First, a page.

Folklore of the Santal Parganas | Annotated Tale

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Tiger’s Marriage, The

ONCE upon a time there lived a Raja who had one son and many daughters. One day the Raja went into the jungle to cut grass. He cut a great deal of grass and tied it up in a big bundle and then he found that he had cut so much that it was more than he could carry. As he was wondering what he should do a tiger came by that way and seeing the Raja in difficulties asked what he could do to help him. The Raja explained that he had cut a bundle of grass which was too heavy to carry. The tiger said that he would carry the grass if he were rewarded for it: the Raja asked him what reward he wanted. The tiger said that he wished for one of the Raja's daughters in marriage. The Raja reflected that he had many daughters and agreed to the proposition. Thereupon the grass was placed on the tiger's back and he carried it to the Raja's palace. Now the Raja was ashamed to give his daughter openly to the tiger so he told the tiger to wait by the water hole, and sending for one of his daughters bade her go and fetch water; the girl went to the water hole where the tiger was waiting and was carried off by the tiger. But the Raja's son missed his sister and went in search of her. After searching some time he came to a cave in the jungle and looking in he was the tiger finishing the remains of the girl whom he had killed. Then the Raja's son ran home as quickly as he could, and told the Raja what he had seen.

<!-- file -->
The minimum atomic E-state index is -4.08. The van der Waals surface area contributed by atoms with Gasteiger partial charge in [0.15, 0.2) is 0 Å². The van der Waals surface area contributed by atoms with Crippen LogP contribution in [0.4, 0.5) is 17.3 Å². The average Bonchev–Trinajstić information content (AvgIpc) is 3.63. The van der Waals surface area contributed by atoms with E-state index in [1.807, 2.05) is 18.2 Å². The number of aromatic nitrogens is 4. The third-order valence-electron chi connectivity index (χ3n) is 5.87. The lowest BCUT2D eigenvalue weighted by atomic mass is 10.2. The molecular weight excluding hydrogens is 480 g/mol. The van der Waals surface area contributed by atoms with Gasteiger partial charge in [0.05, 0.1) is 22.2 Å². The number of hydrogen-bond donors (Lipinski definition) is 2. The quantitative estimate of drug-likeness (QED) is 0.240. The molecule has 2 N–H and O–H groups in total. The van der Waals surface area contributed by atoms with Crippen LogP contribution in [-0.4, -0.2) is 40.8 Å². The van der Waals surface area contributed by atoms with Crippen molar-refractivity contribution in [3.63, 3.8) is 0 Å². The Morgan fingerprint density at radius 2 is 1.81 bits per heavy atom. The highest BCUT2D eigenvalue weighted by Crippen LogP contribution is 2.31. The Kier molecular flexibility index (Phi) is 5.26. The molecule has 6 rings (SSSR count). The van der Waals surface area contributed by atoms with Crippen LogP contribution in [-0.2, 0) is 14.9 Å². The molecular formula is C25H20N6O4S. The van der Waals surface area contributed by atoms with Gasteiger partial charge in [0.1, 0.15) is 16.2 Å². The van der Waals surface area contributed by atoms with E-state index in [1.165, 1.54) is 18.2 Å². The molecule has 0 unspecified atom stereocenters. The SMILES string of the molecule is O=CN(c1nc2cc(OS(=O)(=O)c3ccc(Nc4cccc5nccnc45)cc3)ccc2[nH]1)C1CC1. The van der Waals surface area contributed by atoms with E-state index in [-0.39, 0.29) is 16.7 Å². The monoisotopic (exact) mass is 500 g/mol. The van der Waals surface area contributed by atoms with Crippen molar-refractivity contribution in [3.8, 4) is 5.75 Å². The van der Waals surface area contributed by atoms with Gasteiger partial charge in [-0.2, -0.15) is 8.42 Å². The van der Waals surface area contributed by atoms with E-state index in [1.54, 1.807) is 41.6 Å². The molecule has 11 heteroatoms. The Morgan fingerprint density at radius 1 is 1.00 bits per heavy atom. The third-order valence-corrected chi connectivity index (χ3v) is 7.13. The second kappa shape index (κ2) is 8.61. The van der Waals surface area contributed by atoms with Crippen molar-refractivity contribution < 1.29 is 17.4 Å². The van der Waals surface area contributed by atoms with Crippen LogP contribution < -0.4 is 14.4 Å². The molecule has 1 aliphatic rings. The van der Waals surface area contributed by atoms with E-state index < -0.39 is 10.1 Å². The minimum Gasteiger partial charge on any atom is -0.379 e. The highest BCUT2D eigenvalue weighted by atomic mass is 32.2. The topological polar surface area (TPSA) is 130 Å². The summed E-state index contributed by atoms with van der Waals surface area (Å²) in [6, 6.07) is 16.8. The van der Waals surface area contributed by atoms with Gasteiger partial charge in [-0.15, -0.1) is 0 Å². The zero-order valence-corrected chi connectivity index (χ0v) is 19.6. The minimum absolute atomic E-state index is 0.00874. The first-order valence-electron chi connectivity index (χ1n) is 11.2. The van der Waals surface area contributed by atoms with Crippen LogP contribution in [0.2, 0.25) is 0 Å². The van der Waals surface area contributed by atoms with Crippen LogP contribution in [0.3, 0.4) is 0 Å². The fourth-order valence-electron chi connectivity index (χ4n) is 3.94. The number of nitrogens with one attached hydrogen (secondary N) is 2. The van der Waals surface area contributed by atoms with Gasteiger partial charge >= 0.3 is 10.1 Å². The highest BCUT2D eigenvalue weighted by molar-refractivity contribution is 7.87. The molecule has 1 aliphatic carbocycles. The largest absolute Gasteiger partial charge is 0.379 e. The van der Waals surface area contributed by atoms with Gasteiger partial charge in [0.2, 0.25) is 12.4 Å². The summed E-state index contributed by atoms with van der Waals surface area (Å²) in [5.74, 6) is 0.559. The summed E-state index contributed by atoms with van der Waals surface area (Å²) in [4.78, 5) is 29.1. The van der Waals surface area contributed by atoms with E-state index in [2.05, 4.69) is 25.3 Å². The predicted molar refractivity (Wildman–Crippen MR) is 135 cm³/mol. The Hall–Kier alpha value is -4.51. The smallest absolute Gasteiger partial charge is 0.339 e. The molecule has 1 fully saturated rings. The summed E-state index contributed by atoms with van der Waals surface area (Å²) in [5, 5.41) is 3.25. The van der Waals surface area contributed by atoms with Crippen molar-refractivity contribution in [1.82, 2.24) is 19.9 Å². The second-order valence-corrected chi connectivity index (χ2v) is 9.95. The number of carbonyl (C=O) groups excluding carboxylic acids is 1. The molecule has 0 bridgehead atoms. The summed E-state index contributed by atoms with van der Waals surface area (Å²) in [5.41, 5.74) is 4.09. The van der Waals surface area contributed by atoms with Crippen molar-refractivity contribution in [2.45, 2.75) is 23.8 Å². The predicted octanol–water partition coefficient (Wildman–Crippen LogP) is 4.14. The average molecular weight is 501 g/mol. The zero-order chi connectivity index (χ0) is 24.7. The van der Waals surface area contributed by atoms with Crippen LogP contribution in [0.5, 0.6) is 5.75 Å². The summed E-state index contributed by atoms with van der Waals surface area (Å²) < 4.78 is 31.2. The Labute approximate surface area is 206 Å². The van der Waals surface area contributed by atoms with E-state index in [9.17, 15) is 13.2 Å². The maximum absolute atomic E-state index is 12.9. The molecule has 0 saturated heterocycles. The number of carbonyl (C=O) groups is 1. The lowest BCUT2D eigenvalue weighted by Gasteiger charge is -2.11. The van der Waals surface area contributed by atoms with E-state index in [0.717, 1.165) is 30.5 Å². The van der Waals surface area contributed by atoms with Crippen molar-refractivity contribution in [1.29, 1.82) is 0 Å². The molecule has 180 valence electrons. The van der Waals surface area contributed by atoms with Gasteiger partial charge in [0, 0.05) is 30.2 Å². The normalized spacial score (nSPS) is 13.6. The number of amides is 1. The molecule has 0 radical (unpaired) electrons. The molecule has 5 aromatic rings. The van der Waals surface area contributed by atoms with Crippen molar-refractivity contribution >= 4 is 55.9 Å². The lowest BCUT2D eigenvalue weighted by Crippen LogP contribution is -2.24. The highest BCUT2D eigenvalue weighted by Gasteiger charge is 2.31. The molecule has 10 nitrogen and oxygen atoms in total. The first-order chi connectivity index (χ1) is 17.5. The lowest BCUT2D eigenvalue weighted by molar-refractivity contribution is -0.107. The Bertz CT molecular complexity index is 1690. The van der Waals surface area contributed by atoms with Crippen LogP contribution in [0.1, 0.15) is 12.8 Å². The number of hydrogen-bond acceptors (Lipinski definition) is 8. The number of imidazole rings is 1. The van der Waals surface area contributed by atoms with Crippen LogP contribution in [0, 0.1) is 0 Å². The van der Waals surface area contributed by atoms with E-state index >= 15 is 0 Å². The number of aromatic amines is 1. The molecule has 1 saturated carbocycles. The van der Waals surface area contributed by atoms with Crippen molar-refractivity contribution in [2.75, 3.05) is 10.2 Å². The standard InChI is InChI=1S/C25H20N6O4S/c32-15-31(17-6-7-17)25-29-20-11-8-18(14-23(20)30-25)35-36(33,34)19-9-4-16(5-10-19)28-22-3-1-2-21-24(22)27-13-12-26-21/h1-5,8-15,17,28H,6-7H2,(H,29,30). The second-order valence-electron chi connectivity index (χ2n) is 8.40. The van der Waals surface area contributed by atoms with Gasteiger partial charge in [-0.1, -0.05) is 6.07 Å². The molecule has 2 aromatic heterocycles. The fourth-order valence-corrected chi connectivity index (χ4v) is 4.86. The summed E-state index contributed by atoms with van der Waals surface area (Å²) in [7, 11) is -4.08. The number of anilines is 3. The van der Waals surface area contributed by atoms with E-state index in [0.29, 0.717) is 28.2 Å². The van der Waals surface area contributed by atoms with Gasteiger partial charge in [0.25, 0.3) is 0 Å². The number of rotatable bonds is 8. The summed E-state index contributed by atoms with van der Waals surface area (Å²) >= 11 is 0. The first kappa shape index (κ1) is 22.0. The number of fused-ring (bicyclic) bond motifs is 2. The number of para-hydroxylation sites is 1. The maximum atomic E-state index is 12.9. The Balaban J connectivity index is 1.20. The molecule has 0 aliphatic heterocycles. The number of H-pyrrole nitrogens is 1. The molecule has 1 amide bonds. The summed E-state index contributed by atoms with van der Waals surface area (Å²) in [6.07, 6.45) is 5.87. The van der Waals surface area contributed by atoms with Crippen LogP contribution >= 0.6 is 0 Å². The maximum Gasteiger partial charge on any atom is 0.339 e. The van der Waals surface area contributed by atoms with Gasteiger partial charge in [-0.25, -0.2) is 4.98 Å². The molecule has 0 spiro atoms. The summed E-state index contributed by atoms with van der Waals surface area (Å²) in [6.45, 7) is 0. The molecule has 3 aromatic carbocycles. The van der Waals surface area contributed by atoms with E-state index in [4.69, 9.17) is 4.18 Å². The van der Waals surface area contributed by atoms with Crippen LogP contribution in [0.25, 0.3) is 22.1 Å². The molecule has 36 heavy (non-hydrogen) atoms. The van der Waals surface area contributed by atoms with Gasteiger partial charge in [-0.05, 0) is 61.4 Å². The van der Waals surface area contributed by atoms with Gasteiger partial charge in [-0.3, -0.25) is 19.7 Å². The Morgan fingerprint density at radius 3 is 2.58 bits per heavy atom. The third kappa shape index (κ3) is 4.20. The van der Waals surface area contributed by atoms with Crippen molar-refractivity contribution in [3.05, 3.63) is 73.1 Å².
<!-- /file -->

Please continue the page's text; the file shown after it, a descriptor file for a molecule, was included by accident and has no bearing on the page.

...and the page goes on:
The next day the tiger came openly to the Raja's palace and asked to see the Raja. He was taken to the Raja and treated politely. Then the tiger said to the Raja: "I am sorry to say that the wife whom you gave me has died, so you must give me another." [1] The Raja said he would think about the matter and invited the tiger to stay at the palace. So the tiger was given a good bed, and quickly went to sleep. In the night the Raja's son boiled some large vessels of water and poured the scalding water over the sleeping tiger and killed him. And in this way the tiger died.



[1] This is quite in accordance with Ho notions. If a man buys a wife there is an implied warranty that she is to last a reasonable time. If she dies shortly after marriage a sister or cousin has to be given to replace her.

Bibliographic Information

Tale Title: Tiger’s Marriage, The
Tale Author/Editor: Bompas, Cecil Henry
Book Title: Folklore of the Santal Parganas
Book Author/Editor: Bompas, Cecil Henry
Publisher: David Nutt
Publication City: London
Year of Publication: 1909
Country of Origin: India
Classification: unclassified

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